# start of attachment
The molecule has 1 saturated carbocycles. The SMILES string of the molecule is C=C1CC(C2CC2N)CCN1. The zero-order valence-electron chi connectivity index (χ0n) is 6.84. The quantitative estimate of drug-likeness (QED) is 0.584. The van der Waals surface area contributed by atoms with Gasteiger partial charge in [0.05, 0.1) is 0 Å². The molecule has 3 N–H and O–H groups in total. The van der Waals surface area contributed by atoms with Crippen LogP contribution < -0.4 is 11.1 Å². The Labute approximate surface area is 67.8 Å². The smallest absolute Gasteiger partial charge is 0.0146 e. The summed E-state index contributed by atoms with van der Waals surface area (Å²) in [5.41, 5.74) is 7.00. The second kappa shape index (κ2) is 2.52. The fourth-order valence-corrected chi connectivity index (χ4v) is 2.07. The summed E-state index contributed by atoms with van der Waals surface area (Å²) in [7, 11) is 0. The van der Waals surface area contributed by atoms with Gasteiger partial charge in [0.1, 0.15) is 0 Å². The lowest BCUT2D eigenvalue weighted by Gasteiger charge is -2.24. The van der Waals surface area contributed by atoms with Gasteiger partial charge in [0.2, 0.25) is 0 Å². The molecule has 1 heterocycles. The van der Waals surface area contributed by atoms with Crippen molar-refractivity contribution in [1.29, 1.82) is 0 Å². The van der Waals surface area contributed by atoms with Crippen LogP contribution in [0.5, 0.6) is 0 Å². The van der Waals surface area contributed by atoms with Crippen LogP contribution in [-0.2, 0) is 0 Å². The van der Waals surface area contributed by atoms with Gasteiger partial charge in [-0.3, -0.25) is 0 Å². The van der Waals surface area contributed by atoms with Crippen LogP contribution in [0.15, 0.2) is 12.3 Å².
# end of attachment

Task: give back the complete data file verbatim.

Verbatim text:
The molecule has 1 saturated carbocycles. The SMILES string of the molecule is C=C1CC(C2CC2N)CCN1. The zero-order valence-electron chi connectivity index (χ0n) is 6.84. The quantitative estimate of drug-likeness (QED) is 0.584. The van der Waals surface area contributed by atoms with Gasteiger partial charge in [0.05, 0.1) is 0 Å². The molecule has 3 N–H and O–H groups in total. The van der Waals surface area contributed by atoms with Crippen LogP contribution < -0.4 is 11.1 Å². The Labute approximate surface area is 67.8 Å². The smallest absolute Gasteiger partial charge is 0.0146 e. The summed E-state index contributed by atoms with van der Waals surface area (Å²) in [5.41, 5.74) is 7.00. The second kappa shape index (κ2) is 2.52. The fourth-order valence-corrected chi connectivity index (χ4v) is 2.07. The summed E-state index contributed by atoms with van der Waals surface area (Å²) in [7, 11) is 0. The van der Waals surface area contributed by atoms with Gasteiger partial charge in [0.1, 0.15) is 0 Å². The lowest BCUT2D eigenvalue weighted by Gasteiger charge is -2.24. The van der Waals surface area contributed by atoms with Gasteiger partial charge in [0.2, 0.25) is 0 Å². The molecule has 1 heterocycles. The van der Waals surface area contributed by atoms with Crippen molar-refractivity contribution in [1.29, 1.82) is 0 Å². The van der Waals surface area contributed by atoms with Crippen LogP contribution in [0.5, 0.6) is 0 Å². The van der Waals surface area contributed by atoms with Crippen LogP contribution in [-0.2, 0) is 0 Å². The van der Waals surface area contributed by atoms with Gasteiger partial charge in [-0.3, -0.25) is 0 Å². The van der Waals surface area contributed by atoms with Crippen LogP contribution in [0.15, 0.2) is 12.3 Å².